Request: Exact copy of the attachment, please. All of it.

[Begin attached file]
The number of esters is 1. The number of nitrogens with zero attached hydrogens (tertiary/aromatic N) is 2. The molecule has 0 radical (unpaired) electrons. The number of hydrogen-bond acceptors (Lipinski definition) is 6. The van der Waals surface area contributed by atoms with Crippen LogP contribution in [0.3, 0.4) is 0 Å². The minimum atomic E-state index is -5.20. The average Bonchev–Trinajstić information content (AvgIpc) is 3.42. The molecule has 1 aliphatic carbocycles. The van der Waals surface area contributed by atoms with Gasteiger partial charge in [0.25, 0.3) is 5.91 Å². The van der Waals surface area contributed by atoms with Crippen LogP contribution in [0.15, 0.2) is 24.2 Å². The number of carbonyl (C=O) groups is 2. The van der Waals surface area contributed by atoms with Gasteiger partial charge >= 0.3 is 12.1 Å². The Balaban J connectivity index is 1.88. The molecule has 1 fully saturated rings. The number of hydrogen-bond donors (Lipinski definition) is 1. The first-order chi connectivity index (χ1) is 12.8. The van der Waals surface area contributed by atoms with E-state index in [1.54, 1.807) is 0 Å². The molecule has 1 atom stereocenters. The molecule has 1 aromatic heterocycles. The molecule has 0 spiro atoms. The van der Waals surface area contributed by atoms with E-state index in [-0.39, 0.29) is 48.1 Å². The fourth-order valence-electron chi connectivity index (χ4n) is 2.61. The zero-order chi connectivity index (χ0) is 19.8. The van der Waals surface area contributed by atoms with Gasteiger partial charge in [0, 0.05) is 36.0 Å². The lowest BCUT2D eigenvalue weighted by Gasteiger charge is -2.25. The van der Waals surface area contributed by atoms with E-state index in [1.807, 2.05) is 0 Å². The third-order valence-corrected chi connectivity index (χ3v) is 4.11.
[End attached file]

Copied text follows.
The number of esters is 1. The number of nitrogens with zero attached hydrogens (tertiary/aromatic N) is 2. The molecule has 0 radical (unpaired) electrons. The number of hydrogen-bond acceptors (Lipinski definition) is 6. The van der Waals surface area contributed by atoms with Crippen LogP contribution in [0.3, 0.4) is 0 Å². The minimum atomic E-state index is -5.20. The average Bonchev–Trinajstić information content (AvgIpc) is 3.42. The molecule has 1 aliphatic carbocycles. The van der Waals surface area contributed by atoms with Gasteiger partial charge in [0.25, 0.3) is 5.91 Å². The van der Waals surface area contributed by atoms with Crippen LogP contribution in [0.15, 0.2) is 24.2 Å². The number of carbonyl (C=O) groups is 2. The van der Waals surface area contributed by atoms with Gasteiger partial charge >= 0.3 is 12.1 Å². The Balaban J connectivity index is 1.88. The molecule has 1 fully saturated rings. The number of hydrogen-bond donors (Lipinski definition) is 1. The first-order chi connectivity index (χ1) is 12.8. The van der Waals surface area contributed by atoms with E-state index in [1.54, 1.807) is 0 Å². The molecule has 1 atom stereocenters. The molecule has 1 aromatic heterocycles. The molecule has 0 spiro atoms. The van der Waals surface area contributed by atoms with E-state index in [-0.39, 0.29) is 48.1 Å². The fourth-order valence-electron chi connectivity index (χ4n) is 2.61. The zero-order chi connectivity index (χ0) is 19.8. The van der Waals surface area contributed by atoms with Gasteiger partial charge in [0, 0.05) is 36.0 Å². The lowest BCUT2D eigenvalue weighted by Gasteiger charge is -2.25. The van der Waals surface area contributed by atoms with E-state index in [1.807, 2.05) is 0 Å². The third-order valence-corrected chi connectivity index (χ3v) is 4.11.